Background: We examined whether daily step counts under free-living conditions differed among four types of pedometers used by primary school children. Methods: In Study one, we compared the Yamax SW-200 (widely used in research) and the Kenz Lifecorder (accelerometer-based pedometer) in 30 children (6-12 years). In Study two, after confirming good correlation between these devices, we used Kenz Lifecorder as the criterion device and compared it with the Yamasa EX-200 (pants pocket-type pedometer) and the Omron Active style Pro (accelerometer-based pedometer) among 48 (7-12 years) or 108 children (7-12 years). Results: In Study one, comparable mean step counts between pedometers were observed. The correlation was strong (r = 0.91); the average difference between these two pedometers was +4.5%. In Study two, the average differences between Kenz Lifecorder and Yamasa EX-200 and Kenz Lifecorder and Omron Active style Pro were -7.9% and -18.2%, respectively, and those were not significantly equivalent according to the two one-sided-tests method. The correlations between Yamasa or Omron Active style Pro and Lifecorder were moderate and strong, respectively. Conclusions: The choice of pedometer had a substantial impact on step counts. A consensus on the appropriate pedometer for quantifying daily step counts is needed for evidence-based recommendations for health promotion.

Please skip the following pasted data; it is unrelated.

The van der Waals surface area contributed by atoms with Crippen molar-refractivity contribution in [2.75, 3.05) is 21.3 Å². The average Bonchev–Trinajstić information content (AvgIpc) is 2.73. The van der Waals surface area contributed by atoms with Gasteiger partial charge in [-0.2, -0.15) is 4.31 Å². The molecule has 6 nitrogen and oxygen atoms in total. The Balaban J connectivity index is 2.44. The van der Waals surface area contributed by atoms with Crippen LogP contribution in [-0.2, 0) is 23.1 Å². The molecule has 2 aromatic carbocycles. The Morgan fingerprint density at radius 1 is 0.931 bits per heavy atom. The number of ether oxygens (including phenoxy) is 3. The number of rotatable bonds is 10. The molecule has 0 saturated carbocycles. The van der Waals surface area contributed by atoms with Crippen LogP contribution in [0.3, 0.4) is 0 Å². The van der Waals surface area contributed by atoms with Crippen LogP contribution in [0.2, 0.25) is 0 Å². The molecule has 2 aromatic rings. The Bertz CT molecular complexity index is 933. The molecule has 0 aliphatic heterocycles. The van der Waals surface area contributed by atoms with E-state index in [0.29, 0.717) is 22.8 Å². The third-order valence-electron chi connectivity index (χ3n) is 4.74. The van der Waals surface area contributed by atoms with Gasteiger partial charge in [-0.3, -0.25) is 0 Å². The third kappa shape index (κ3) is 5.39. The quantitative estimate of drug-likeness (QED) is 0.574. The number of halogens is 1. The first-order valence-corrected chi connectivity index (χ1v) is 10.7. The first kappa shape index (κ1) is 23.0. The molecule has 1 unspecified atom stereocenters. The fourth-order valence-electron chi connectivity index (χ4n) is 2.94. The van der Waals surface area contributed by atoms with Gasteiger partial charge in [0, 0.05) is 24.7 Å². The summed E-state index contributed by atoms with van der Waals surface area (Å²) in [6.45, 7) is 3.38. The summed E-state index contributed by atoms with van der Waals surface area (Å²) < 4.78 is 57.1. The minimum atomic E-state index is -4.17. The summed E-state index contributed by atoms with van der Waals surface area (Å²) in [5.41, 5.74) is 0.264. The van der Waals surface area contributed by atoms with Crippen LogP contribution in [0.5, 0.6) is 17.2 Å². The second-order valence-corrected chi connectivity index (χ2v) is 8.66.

Keywords: acceleration; children; physical activity.